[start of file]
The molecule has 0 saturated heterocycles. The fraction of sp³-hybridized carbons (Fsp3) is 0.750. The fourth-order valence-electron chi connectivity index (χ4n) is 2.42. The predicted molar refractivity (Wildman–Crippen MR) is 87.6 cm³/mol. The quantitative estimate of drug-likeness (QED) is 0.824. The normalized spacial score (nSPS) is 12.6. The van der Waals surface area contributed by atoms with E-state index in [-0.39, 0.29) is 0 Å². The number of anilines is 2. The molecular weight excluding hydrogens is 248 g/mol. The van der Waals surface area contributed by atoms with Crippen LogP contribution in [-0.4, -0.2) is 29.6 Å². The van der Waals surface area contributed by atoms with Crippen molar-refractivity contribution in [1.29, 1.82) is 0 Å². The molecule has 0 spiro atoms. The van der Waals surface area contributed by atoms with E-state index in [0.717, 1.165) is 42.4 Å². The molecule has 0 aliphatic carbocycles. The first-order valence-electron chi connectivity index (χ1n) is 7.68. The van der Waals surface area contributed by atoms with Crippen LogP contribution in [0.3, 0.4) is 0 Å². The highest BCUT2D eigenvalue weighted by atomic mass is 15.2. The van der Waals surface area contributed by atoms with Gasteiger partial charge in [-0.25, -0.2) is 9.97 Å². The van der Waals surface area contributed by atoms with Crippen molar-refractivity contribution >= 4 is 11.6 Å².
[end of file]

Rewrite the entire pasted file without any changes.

The molecule has 0 saturated heterocycles. The fraction of sp³-hybridized carbons (Fsp3) is 0.750. The fourth-order valence-electron chi connectivity index (χ4n) is 2.42. The predicted molar refractivity (Wildman–Crippen MR) is 87.6 cm³/mol. The quantitative estimate of drug-likeness (QED) is 0.824. The normalized spacial score (nSPS) is 12.6. The van der Waals surface area contributed by atoms with E-state index in [-0.39, 0.29) is 0 Å². The number of anilines is 2. The molecular weight excluding hydrogens is 248 g/mol. The van der Waals surface area contributed by atoms with Crippen LogP contribution in [-0.4, -0.2) is 29.6 Å². The van der Waals surface area contributed by atoms with Crippen molar-refractivity contribution in [1.29, 1.82) is 0 Å². The molecule has 0 spiro atoms. The van der Waals surface area contributed by atoms with E-state index in [0.717, 1.165) is 42.4 Å². The molecule has 0 aliphatic carbocycles. The first-order valence-electron chi connectivity index (χ1n) is 7.68. The van der Waals surface area contributed by atoms with Crippen LogP contribution in [0.3, 0.4) is 0 Å². The highest BCUT2D eigenvalue weighted by atomic mass is 15.2. The van der Waals surface area contributed by atoms with Gasteiger partial charge in [-0.25, -0.2) is 9.97 Å². The van der Waals surface area contributed by atoms with Crippen molar-refractivity contribution >= 4 is 11.6 Å².